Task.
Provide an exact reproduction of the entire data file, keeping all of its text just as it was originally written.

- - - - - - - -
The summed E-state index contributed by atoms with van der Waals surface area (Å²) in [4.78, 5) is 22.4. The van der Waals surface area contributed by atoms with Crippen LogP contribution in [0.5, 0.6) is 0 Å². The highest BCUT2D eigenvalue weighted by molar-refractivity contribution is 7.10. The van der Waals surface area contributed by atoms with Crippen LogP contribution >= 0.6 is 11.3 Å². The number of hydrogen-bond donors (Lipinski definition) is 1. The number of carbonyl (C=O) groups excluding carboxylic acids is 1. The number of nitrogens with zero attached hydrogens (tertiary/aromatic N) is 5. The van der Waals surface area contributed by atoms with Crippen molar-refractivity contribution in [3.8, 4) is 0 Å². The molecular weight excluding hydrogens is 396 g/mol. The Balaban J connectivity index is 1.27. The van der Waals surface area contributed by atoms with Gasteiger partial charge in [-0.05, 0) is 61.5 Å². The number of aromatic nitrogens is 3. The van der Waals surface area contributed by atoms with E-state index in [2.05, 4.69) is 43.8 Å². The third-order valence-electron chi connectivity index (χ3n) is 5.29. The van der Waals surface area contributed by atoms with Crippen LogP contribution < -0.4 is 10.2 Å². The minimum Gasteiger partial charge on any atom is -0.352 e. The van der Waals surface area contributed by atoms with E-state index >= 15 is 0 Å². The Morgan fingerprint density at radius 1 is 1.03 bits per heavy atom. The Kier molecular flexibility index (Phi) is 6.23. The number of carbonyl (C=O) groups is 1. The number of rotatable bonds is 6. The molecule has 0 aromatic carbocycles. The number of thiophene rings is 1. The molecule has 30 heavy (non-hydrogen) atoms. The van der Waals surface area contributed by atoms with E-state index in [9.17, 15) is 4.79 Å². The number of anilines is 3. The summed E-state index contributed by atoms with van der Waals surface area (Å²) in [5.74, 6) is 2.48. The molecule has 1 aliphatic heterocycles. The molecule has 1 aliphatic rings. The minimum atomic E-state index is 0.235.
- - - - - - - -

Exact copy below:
The summed E-state index contributed by atoms with van der Waals surface area (Å²) in [4.78, 5) is 22.4. The van der Waals surface area contributed by atoms with Crippen LogP contribution in [0.5, 0.6) is 0 Å². The highest BCUT2D eigenvalue weighted by molar-refractivity contribution is 7.10. The van der Waals surface area contributed by atoms with Crippen LogP contribution >= 0.6 is 11.3 Å². The number of hydrogen-bond donors (Lipinski definition) is 1. The number of carbonyl (C=O) groups excluding carboxylic acids is 1. The number of nitrogens with zero attached hydrogens (tertiary/aromatic N) is 5. The van der Waals surface area contributed by atoms with Crippen molar-refractivity contribution in [3.8, 4) is 0 Å². The molecular weight excluding hydrogens is 396 g/mol. The Balaban J connectivity index is 1.27. The van der Waals surface area contributed by atoms with Gasteiger partial charge in [-0.05, 0) is 61.5 Å². The number of aromatic nitrogens is 3. The van der Waals surface area contributed by atoms with E-state index in [2.05, 4.69) is 43.8 Å². The third-order valence-electron chi connectivity index (χ3n) is 5.29. The van der Waals surface area contributed by atoms with Crippen LogP contribution < -0.4 is 10.2 Å². The minimum Gasteiger partial charge on any atom is -0.352 e. The van der Waals surface area contributed by atoms with E-state index >= 15 is 0 Å². The Morgan fingerprint density at radius 1 is 1.03 bits per heavy atom. The Kier molecular flexibility index (Phi) is 6.23. The number of carbonyl (C=O) groups is 1. The number of rotatable bonds is 6. The molecule has 0 aromatic carbocycles. The number of thiophene rings is 1. The molecule has 30 heavy (non-hydrogen) atoms. The van der Waals surface area contributed by atoms with E-state index in [9.17, 15) is 4.79 Å². The number of anilines is 3. The summed E-state index contributed by atoms with van der Waals surface area (Å²) in [5.74, 6) is 2.48. The molecule has 1 aliphatic heterocycles. The molecule has 1 aliphatic rings. The minimum atomic E-state index is 0.235.